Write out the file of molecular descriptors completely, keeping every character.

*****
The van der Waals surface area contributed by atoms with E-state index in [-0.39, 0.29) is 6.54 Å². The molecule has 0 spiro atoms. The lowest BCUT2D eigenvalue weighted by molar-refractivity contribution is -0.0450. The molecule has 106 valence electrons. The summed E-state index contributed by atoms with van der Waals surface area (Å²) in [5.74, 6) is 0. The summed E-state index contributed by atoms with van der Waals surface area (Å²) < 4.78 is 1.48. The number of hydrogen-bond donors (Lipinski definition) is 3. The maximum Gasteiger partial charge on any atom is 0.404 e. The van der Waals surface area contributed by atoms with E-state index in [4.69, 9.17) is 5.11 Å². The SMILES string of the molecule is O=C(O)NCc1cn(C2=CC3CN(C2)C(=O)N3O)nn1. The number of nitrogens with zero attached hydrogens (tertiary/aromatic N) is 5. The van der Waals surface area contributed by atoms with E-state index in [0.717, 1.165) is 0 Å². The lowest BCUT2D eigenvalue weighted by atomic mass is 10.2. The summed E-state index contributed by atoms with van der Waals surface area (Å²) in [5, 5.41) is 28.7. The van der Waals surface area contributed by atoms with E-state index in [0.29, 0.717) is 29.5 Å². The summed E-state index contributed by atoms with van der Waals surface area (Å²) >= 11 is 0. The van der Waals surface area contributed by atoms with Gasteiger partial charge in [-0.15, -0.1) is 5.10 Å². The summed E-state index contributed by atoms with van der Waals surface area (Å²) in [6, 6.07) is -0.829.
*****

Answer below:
The van der Waals surface area contributed by atoms with E-state index in [-0.39, 0.29) is 6.54 Å². The molecule has 0 spiro atoms. The lowest BCUT2D eigenvalue weighted by molar-refractivity contribution is -0.0450. The molecule has 106 valence electrons. The summed E-state index contributed by atoms with van der Waals surface area (Å²) in [5.74, 6) is 0. The summed E-state index contributed by atoms with van der Waals surface area (Å²) < 4.78 is 1.48. The number of hydrogen-bond donors (Lipinski definition) is 3. The maximum Gasteiger partial charge on any atom is 0.404 e. The van der Waals surface area contributed by atoms with E-state index in [4.69, 9.17) is 5.11 Å². The SMILES string of the molecule is O=C(O)NCc1cn(C2=CC3CN(C2)C(=O)N3O)nn1. The number of nitrogens with zero attached hydrogens (tertiary/aromatic N) is 5. The van der Waals surface area contributed by atoms with E-state index in [0.717, 1.165) is 0 Å². The lowest BCUT2D eigenvalue weighted by atomic mass is 10.2. The summed E-state index contributed by atoms with van der Waals surface area (Å²) in [5, 5.41) is 28.7. The van der Waals surface area contributed by atoms with E-state index in [0.29, 0.717) is 29.5 Å². The summed E-state index contributed by atoms with van der Waals surface area (Å²) >= 11 is 0. The van der Waals surface area contributed by atoms with Gasteiger partial charge in [-0.15, -0.1) is 5.10 Å². The summed E-state index contributed by atoms with van der Waals surface area (Å²) in [6, 6.07) is -0.829.